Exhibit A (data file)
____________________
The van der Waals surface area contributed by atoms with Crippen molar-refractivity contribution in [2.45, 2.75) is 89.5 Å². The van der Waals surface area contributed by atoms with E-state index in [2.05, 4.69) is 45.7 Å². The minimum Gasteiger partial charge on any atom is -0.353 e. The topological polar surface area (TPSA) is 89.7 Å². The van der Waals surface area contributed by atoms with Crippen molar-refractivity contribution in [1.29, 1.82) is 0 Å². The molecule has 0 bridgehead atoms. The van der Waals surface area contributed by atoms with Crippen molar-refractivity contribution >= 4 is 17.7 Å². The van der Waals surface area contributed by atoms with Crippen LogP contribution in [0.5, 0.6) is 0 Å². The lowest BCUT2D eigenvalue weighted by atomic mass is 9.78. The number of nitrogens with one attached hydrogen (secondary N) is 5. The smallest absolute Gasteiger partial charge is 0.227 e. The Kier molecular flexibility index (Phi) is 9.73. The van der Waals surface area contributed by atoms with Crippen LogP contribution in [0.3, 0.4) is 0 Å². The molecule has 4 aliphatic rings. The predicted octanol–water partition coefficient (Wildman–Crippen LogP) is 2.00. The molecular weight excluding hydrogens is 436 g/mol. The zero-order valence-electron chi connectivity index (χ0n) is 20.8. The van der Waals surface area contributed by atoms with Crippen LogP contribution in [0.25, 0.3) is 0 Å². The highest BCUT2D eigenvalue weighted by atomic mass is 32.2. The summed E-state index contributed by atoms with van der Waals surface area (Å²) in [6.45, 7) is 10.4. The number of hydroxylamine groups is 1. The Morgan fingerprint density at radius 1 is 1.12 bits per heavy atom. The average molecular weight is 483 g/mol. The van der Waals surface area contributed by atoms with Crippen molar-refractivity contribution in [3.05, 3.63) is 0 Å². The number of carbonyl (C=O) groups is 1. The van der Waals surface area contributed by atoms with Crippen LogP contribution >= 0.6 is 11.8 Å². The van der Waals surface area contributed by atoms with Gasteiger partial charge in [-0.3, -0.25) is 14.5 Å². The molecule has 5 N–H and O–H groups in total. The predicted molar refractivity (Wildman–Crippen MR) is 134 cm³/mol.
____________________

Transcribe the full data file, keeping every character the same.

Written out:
The van der Waals surface area contributed by atoms with Crippen molar-refractivity contribution in [2.45, 2.75) is 89.5 Å². The van der Waals surface area contributed by atoms with E-state index in [2.05, 4.69) is 45.7 Å². The minimum Gasteiger partial charge on any atom is -0.353 e. The topological polar surface area (TPSA) is 89.7 Å². The van der Waals surface area contributed by atoms with Crippen molar-refractivity contribution in [1.29, 1.82) is 0 Å². The molecule has 0 bridgehead atoms. The van der Waals surface area contributed by atoms with Crippen molar-refractivity contribution >= 4 is 17.7 Å². The van der Waals surface area contributed by atoms with Crippen LogP contribution in [0.5, 0.6) is 0 Å². The lowest BCUT2D eigenvalue weighted by atomic mass is 9.78. The number of nitrogens with one attached hydrogen (secondary N) is 5. The smallest absolute Gasteiger partial charge is 0.227 e. The Kier molecular flexibility index (Phi) is 9.73. The van der Waals surface area contributed by atoms with Crippen LogP contribution in [0.3, 0.4) is 0 Å². The molecule has 4 aliphatic rings. The predicted octanol–water partition coefficient (Wildman–Crippen LogP) is 2.00. The molecular weight excluding hydrogens is 436 g/mol. The zero-order valence-electron chi connectivity index (χ0n) is 20.8. The van der Waals surface area contributed by atoms with Crippen LogP contribution in [0.25, 0.3) is 0 Å². The highest BCUT2D eigenvalue weighted by atomic mass is 32.2. The summed E-state index contributed by atoms with van der Waals surface area (Å²) in [6.45, 7) is 10.4. The number of hydroxylamine groups is 1. The Morgan fingerprint density at radius 1 is 1.12 bits per heavy atom. The average molecular weight is 483 g/mol. The van der Waals surface area contributed by atoms with Crippen molar-refractivity contribution in [3.05, 3.63) is 0 Å². The number of carbonyl (C=O) groups is 1. The van der Waals surface area contributed by atoms with Crippen LogP contribution >= 0.6 is 11.8 Å². The van der Waals surface area contributed by atoms with Gasteiger partial charge in [-0.3, -0.25) is 14.5 Å². The molecule has 5 N–H and O–H groups in total. The predicted molar refractivity (Wildman–Crippen MR) is 134 cm³/mol.